Proportions on the dial are magnificent, which is another reason I’m forgiving of the case size. The overall design is restrained but confident, and you can’t argue that the entire composition is tastefully executed. One potential concern worth addressing is legibility. Silvered hands on such a blue dial might not normally make for an easy time-telling experience, but the indices are chiseled into pyramidal shapes that readily reflect light and the hands always seem to catch enough glint to be fully visible against the dial. The domed, anti-reflective sapphire crystal is virtually invisible from all angles, allowing for a completely unobstructed view of the time; however, the dial itself is at times reflective, often returning a reflection that amounts to slightly more than a silhouette of your head if you look at the dial straight-on.
Frederique Constant started out using ETA movements and didn’t begin producing in-house movements until the early 2000s. Inside the Slimline Moonphase Manufacture is caliber FC-705, one of the brand’s in-house creations. The FC-705 is a 26-jewel automatic movement with a frequency of 28,800 bph with 42 hours of power reserve. All the functions of the movement are operated by a single crown, a feature that promotes an elegant and formal case shape.
The display back is breathtaking. Every time I look through the sapphire exhibition case back and see the skeletonized and engraved gold plated rotor whirling in front of heavy pearlage and circular Côtes de Genève on the winding bridge, I think of decorations I’ve seen from brands like Zenith, IWC and Girard Perregaux. Naturally, I recall their price tags and when I take another look at the Frederique Constant I can’t shake the feeling that I’m getting away with something.
Style & Comfort
I’m thankful I was able to take a look at the blue model because the color of the dial and the alligator strap are deep and luxurious. Without a way around it, this is a dress watch. It absolutely kills with a gray or navy suit, but thanks to its more casual white stitching you don’t necessarily have to take it that far.
After one day, the strap broke in beautifully. As far as I can tell, the underside of the strap is leather, but I find it to be extraordinarily comfortable against the wrist, more so than many other calf-lined alligator straps. The keepers on the strap stay fixed where you place them, which is always a huge win in my book. Too many watch straps have keepers that eventually give out and slide down near the case and leave me with a loose end of my strap sticking out. This is just not a problem on the Slimline Moonphase. The tang buckle is subtly engraved with the brand’s logo in its corner. I generally prefer a pin buckle to a deployant, but I’m not sure this implementation was suitable for the rest of the watch because it seems relatively ordinary to the rest of the product.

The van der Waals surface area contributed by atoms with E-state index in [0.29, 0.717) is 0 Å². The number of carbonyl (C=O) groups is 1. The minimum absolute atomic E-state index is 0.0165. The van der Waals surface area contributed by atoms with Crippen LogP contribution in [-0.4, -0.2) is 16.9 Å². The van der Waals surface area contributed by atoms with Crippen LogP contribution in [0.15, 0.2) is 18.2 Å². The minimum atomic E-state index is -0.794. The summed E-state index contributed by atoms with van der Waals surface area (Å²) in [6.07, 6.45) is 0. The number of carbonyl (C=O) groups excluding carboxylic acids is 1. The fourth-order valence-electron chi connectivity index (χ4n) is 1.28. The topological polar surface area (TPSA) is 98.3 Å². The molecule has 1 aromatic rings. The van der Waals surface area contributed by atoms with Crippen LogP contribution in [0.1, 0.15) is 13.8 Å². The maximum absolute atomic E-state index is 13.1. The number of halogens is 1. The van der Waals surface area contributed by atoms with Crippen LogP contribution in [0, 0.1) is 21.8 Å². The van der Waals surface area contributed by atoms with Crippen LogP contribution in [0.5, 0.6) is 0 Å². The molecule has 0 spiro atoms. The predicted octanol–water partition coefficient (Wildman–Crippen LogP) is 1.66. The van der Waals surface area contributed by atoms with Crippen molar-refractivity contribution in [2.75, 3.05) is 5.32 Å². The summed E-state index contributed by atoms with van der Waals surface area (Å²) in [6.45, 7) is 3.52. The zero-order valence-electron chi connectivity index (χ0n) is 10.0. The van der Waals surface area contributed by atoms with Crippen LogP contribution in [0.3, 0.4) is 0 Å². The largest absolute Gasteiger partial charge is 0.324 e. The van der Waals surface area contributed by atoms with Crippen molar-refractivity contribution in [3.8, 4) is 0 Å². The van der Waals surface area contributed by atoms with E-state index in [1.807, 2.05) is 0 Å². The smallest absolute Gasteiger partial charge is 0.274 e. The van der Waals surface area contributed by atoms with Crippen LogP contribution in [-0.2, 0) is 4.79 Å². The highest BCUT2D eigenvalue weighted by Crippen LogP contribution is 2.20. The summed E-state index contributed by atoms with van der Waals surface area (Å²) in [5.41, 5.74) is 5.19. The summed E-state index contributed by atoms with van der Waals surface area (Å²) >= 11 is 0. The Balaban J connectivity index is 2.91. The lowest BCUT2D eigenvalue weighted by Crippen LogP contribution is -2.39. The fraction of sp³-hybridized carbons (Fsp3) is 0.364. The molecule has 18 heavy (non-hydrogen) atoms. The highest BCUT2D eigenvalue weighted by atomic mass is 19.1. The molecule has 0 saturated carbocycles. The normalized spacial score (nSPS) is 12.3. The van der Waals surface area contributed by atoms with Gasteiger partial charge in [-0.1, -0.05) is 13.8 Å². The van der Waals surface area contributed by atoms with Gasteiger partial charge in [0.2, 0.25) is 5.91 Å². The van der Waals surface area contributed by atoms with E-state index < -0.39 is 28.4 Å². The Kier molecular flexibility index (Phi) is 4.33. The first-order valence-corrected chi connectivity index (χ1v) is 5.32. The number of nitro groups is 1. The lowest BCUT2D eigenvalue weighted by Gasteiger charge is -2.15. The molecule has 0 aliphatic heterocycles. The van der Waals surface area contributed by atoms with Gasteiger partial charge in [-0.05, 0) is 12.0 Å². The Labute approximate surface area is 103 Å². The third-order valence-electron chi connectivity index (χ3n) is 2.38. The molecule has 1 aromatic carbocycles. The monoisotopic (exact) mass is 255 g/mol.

The Final Word
At a retail price of $3,550, the Frederique Constant Slimline Moonphase Manufacture will irreversibly change consumer expectations in the luxury watch market. When an impeccably designed watch with a highly decorated manufacture movement retails for a half to a third of its next best competitor, brands take notice. But the Slimline Moonphase is more than just a reasonably priced watch. In every sense, it’s a luxury timepiece priced for wallet-conscious enthusiasts amidst a sea of more expensive alternatives from major luxury brands who are hurriedly climbing upmarket. As I mentioned before, it’s a consumer-driven innovation, and I don’t think we see enough of it in the watch industry.
While the Slimline Moonphase is slightly oversized for a dress watch and its clasp is unimaginative, the watch is aesthetically superb. It houses a manufacture movement, it’s stunning on the wrist, and it retails at a sensible price. Without question, the Slimline Moonphase Manufacture is one of the best values out there right now and a strong addition to any watch collection. A dress watch is one of those types of watches you might never have got around to purchasing. Maybe your day-to-day life just doesn’t require one. Well, if you’ve been waiting for the right watch to come along to nudge you in that direction, the Slimline Moonphase Manufacture is it.
- Model: Frederique Constant Slimline Moonphase Manufacture (FC-705N4S6)
- Dimensions: 42mm x 47.5mm x 11.5mm
- Case: 42mm stainless steel
- Dial: Blue
- Bezel: Stainless steel
- Crystal: Domed anti-reflective sapphire
- Case back: Sapphire crystal exhibition case back
- Lug Width: 21mm
- Strap: Blue alligator
- Movement: FC-705 manufacture movement w/moonphase and date complications
- Water Resistance: 30m
- Retail Price: $3,550